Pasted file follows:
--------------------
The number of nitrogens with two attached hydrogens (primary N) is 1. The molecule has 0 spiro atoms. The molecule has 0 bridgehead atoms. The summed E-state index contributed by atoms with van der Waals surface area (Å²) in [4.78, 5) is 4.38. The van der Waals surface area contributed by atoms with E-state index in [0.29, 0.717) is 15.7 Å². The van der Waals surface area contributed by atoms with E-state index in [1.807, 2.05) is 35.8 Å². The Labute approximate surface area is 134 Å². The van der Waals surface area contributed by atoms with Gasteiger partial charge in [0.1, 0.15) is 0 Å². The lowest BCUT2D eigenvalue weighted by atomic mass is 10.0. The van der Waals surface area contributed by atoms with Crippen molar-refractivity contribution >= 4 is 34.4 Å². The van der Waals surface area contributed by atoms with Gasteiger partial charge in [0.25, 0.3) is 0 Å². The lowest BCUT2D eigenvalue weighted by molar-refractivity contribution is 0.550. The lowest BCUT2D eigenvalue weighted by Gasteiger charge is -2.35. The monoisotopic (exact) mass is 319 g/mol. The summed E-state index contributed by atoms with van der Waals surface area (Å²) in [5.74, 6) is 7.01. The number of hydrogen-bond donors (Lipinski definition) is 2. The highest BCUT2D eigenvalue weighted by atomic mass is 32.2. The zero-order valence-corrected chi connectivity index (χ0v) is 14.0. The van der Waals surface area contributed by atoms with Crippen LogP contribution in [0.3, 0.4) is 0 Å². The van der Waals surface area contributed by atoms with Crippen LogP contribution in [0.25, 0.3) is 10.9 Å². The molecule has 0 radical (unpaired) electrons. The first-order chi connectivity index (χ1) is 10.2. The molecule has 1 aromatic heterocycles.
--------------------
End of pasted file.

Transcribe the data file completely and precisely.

The number of nitrogens with two attached hydrogens (primary N) is 1. The molecule has 0 spiro atoms. The molecule has 0 bridgehead atoms. The summed E-state index contributed by atoms with van der Waals surface area (Å²) in [4.78, 5) is 4.38. The van der Waals surface area contributed by atoms with E-state index in [0.29, 0.717) is 15.7 Å². The van der Waals surface area contributed by atoms with E-state index in [1.807, 2.05) is 35.8 Å². The Labute approximate surface area is 134 Å². The van der Waals surface area contributed by atoms with Gasteiger partial charge in [0.1, 0.15) is 0 Å². The lowest BCUT2D eigenvalue weighted by atomic mass is 10.0. The van der Waals surface area contributed by atoms with Crippen molar-refractivity contribution >= 4 is 34.4 Å². The van der Waals surface area contributed by atoms with Gasteiger partial charge in [0.25, 0.3) is 0 Å². The lowest BCUT2D eigenvalue weighted by molar-refractivity contribution is 0.550. The lowest BCUT2D eigenvalue weighted by Gasteiger charge is -2.35. The monoisotopic (exact) mass is 319 g/mol. The summed E-state index contributed by atoms with van der Waals surface area (Å²) in [5.74, 6) is 7.01. The number of hydrogen-bond donors (Lipinski definition) is 2. The highest BCUT2D eigenvalue weighted by atomic mass is 32.2. The zero-order valence-corrected chi connectivity index (χ0v) is 14.0. The van der Waals surface area contributed by atoms with Crippen LogP contribution in [0.3, 0.4) is 0 Å². The van der Waals surface area contributed by atoms with Crippen LogP contribution in [0.25, 0.3) is 10.9 Å². The molecule has 0 radical (unpaired) electrons. The first-order chi connectivity index (χ1) is 10.2. The molecule has 1 aromatic heterocycles.